Photo Tips Podcast: What You Need to Know about Polarizing Filters #19
What You Need to Know about Polarizing Filters
Zim: Many people believe that you need to have a polarizing filter on your camera all the time. I personally don’t agree with this advice but before we talk about whether or not it’s a good thing let’s talk to Professor Rebecca Theilmann from the University of California San Diego about polarizing filters and get a better understanding of how they work.
Hey Dr. Theilmann! Welcome to the podcast. Thank you so much for joining me today!
Dr. T: Thanks for having me.
Z: So how’s the weather there in Southern California.
Dr. T: You know it’s not too bad today. It’s cooled off a bit but it’s going to start to be an Indian summer again.
Z: But no fires where you are right?
Dr. T: Nope. They've been contained for about a week.
Z: That's great. So, today we're talking about polarizing filters. I understand that you have a PhD in Optical Sciences from the University of Arizona, is that right?
Dr. T: That is correct.
Z: Great. So you would be the perfect person to talk to about this right?
Dr. T: Yes, I am.
Z: So my understanding of a polarizer is basically it's there to reduce glare coming off shiny objects like chrome reflections and that kind of thing. And the way it does that is as the light comes into the lens the polarizer essentially pushes it 90 degrees in the other directions and that's how you kill the glare off. Is that correct?
Dr. T: No it's not. A polarizer, it's whole goal is to prevent light from entering the lens in the camera that has a specific feature associated to it. And that feature is identified with the wave nature of light. Light has two natures, wave and particle array. Now, the wave nature of light is something that is familiar to everybody. It's the distance it travels when it comes from an object into the center of your lens. Imagine thread tied at one end and the other end of the thread comes into the camera as you would expect it to have. Now the wave nature of light, this talks about the vibrations the light has as it travels as a ray, as it travels down the thread. These vibrations, if you try to imagine putting a Life Saver around the thread and you spin it as it's going down, that is the nature of the light that we are trying to prevent from entering into the lens of the camera. Which is what we call polarized. Natural light is not polarized; this is light that is illuminated by the sun or incandescent light bulbs. But light that is reflected off of surfaces becomes polarized.
Z: So anytime natural light like the sun or incandescent light bounces off of any surface you call that polarized light?
Dr. T: It has to be off of a specific like reflective surface, like a pond, a piece of glass, off the floor. Any kind of shiny surface where you would get what looks like glare. That light has specific patterns as it's traveling towards you.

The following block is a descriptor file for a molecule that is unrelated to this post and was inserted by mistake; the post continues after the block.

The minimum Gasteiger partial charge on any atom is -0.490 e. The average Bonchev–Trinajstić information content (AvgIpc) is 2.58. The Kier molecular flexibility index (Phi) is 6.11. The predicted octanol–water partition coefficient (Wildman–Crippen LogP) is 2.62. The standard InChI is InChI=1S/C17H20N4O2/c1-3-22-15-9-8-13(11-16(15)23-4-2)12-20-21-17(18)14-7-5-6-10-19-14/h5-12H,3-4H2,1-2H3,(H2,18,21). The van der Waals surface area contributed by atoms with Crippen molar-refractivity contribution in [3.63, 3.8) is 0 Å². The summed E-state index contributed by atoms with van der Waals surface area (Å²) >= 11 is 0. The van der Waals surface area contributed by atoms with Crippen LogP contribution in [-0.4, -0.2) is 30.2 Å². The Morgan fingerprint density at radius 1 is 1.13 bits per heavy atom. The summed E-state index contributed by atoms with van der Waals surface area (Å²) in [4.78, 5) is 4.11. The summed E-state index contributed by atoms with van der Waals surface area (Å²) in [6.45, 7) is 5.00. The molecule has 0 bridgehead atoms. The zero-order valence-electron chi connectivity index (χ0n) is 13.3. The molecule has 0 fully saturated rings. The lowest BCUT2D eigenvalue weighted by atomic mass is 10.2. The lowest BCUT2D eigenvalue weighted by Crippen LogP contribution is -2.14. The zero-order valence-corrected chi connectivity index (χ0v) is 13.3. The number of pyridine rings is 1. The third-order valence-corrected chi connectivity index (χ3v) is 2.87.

Z: So bottom line is you polarizing filter is actually filtering out that particular kind of light to kill the glare is that correct?
Dr. T: Correct. And it's not the color of the light, it's the pattern of that vibration as it's traveling towards you as it enters the camera.
Z: So it has nothing to do with the angle of the light?
Dr. T: No it has nothing to do with the angle. So where ever you're pointing camera at, if there's light off a reflective surface it will come in and it's specifically linearly polarized. It's like putting up a grate against your lens. That's exactly what it is, that prevents light from coming in at that particular vibration coming towards you from entering the lens.
Z: So what's a CPL a circular polarizer and how do they work?
Dr. T: So a Circular Polarizer does the same thing. A polarizer kills that vibration of light, if it's linearly it's along a line, and so if your polarizer is aligned in the same way it will kill that light. What a circular polarizer does is it starts with a linear filter that kills the light of that pattern and then what it does is it puts in what's called a quarter wave plate behind it that creates a lag in the vibration so instead of being aligned it comes out like a circle. Which is like imagining that spinning Life Saver coming down the line of thread. And that's what it does. But the features are basically the same. It prevents light with that pattern entering the camera to the sensor.
Z: So I heard someone describe a polarizer as sort of being a peg board, where you can put circular pegs through but square pegs won't go through and polarized light is like the square pegs. So your polarizing filter is your peg board only allowing round pegs to go through. Is that right?
Dr. T: That's a great analogy. Yes.
Z: Ok, so I have another question which is, we find that these polarizing filters can reduce the amount of light coming into the camera, by sometimes up to nearly 2 stops of light so they're always dark. Do they always have to be dark in order to work?
Dr. T: No. They don't always have to be dark. I'm not an expert in the creation of polarizing filters. I think the fact that they're dark is y just a process of creating the filter itself. It could be clear but I'm just going to say no it doesn't necessarily have to be dark.
Z: So at this point it doesn't seem like the technology allows us to make a clear polarizing filter. It's just probably part of the manufacturing process.
Dr. T: Right. But the polarizer, remember if light is being naturally illuminated, such as in a landscape, the light from the landscape will pass through the polarizer, the lens and onto the sensor of the camera for your picture. It's any kind of light that's specifically reflected. So, whether it's dark or not it's not preventing that light from coming through and reducing the illumination of your entire image. It's only from the reflected light.